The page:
Trump administration fights back against travel ban suspension

Published February 5th, 2017 - 10:00 GMT
Protesters gather to denounce US President Donald Trump's executive order that bans certain immigration, at Dallas-Fort Worth International Airport, in Dallas, Texas January 28, 2017. (AFP/File)
Protesters gather to denounce US President Donald Trump's executive order that bans certain immigration, at Dallas-Fort Worth International Airport, in Dallas, Texas January 28, 2017. (AFP/File)

The US Justice Department Saturday filed a notice to appeal a federal judge's decision that temporarily halted the implementation of President Donald Trump's one-week-old immigration order.

The department filed its appeal seeking the reinstatement of the controversial executive order temporarily suspending the US refugee programme, temporarily banning travellers from seven majority-Muslim countries and indefinitely banning Syrian refugees.

The development is another in a rapid turn of events since Trump signed the order eight days into his presidency.

Trump's order was suspended nationwide late Friday in a ruling issued by a US District Court in Seattle. The Department of Homeland Security (DHS) followed up by ordering its border control agents not to enforce the order, which Trump has said is meant to keep out potential terrorists.

The judge's decision angered Trump, who is spending the weekend in Florida. Earlier Saturday he said on Twitter that the district court judge's opinion was ridiculous and would be overturned.

The DHS decision opens a window of time for refugees and people from the seven Muslim-majority countries - Iraq, Syria, Iran, Libya, Somalia, Sudan, and Yemen - who have obtained visas to enter the United States. It also means Trump's move to suspend the refugee programme and block the entry of Syrian refugees are temporarily on hold.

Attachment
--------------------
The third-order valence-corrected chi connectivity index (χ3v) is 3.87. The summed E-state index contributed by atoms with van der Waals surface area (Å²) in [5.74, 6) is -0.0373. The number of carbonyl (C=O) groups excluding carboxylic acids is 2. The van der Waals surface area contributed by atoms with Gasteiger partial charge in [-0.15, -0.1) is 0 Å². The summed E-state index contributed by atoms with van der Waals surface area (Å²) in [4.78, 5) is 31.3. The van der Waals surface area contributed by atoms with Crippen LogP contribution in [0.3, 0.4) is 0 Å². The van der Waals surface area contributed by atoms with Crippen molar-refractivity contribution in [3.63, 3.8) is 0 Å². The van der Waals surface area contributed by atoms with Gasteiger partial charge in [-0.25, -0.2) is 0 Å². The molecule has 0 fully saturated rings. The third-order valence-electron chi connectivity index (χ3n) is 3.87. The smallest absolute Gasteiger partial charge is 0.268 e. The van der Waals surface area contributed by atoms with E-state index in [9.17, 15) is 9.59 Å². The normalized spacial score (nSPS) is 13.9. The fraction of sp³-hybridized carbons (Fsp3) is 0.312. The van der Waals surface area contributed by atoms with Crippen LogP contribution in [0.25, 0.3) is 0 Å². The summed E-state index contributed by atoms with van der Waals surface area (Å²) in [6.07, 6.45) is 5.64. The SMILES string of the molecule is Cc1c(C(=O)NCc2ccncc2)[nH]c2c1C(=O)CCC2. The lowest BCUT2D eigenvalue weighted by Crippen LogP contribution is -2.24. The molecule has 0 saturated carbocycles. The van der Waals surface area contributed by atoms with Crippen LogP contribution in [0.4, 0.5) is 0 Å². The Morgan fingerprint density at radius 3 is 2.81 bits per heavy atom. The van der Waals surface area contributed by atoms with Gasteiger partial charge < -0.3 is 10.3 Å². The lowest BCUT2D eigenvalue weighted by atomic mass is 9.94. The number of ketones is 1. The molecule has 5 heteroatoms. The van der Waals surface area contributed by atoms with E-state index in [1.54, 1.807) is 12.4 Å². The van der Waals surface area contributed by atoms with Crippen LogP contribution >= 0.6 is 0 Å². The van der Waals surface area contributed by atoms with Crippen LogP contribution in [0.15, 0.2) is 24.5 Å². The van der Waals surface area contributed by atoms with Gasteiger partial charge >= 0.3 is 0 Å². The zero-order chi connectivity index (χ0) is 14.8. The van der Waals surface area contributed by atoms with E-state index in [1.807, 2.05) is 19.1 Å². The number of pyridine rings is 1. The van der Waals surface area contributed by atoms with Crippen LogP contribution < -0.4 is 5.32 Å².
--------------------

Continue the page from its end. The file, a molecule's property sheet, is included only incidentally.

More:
The DHS said in a statement it had suspended "any and all actions" implementing the affected sections of the executive order. It said this includes actions to suspend rules on passenger screening.

The department, which oversees US Customs and Border Protection, will resume inspection of travelers under standard policy and procedure, the statement said.

The White House earlier Saturday had proclaimed the executive order was "lawful and appropriate" and intended to protect the homeland and the American people.

Trump sent a rhetorical tweet Saturday after returning from the Trump International Golf Club.

"What is our country coming to when a judge can halt a Homeland Security travel ban and anyone, even with bad intentions, can come into US?" he wrote.

Trump had already denounced US District Judge James Robart for granting the Washington state attorney general's request to immediately halt his executive order.

Trump criticized Robart, whose court is in Seattle, and vowed to have his ruling overturned.

"The opinion of this so-called judge, which essentially takes law-enforcement away from our country, is ridiculous and will be overturned!" Trump wrote on Twitter.

There were more protests against Trump's temporary travel ban in Washington and other major cities.

Groups sponsoring the Washington rally said on Twitter that protest marches were planned in several US cities, including West Palm Beach, where Trump is spending the weekend.

The rapid turn of events follows the second full week of Trump's presidency and brings more uncertainty over the controversial ban.

Opposition Democrats in the US Congress reacted positively to the developments.

Nancy Pelosi, minority leader of the House of Representatives, said the ruling was a "victory for our values, our security and our Constitution."

Senate Minority Leader Chuck Schumer echoed Pelosi, saying in a statement that Trump's attack on the judge shows a "disdain" for an independent judiciary that does not bend to his wishes.


© 2022 dpa GmbH

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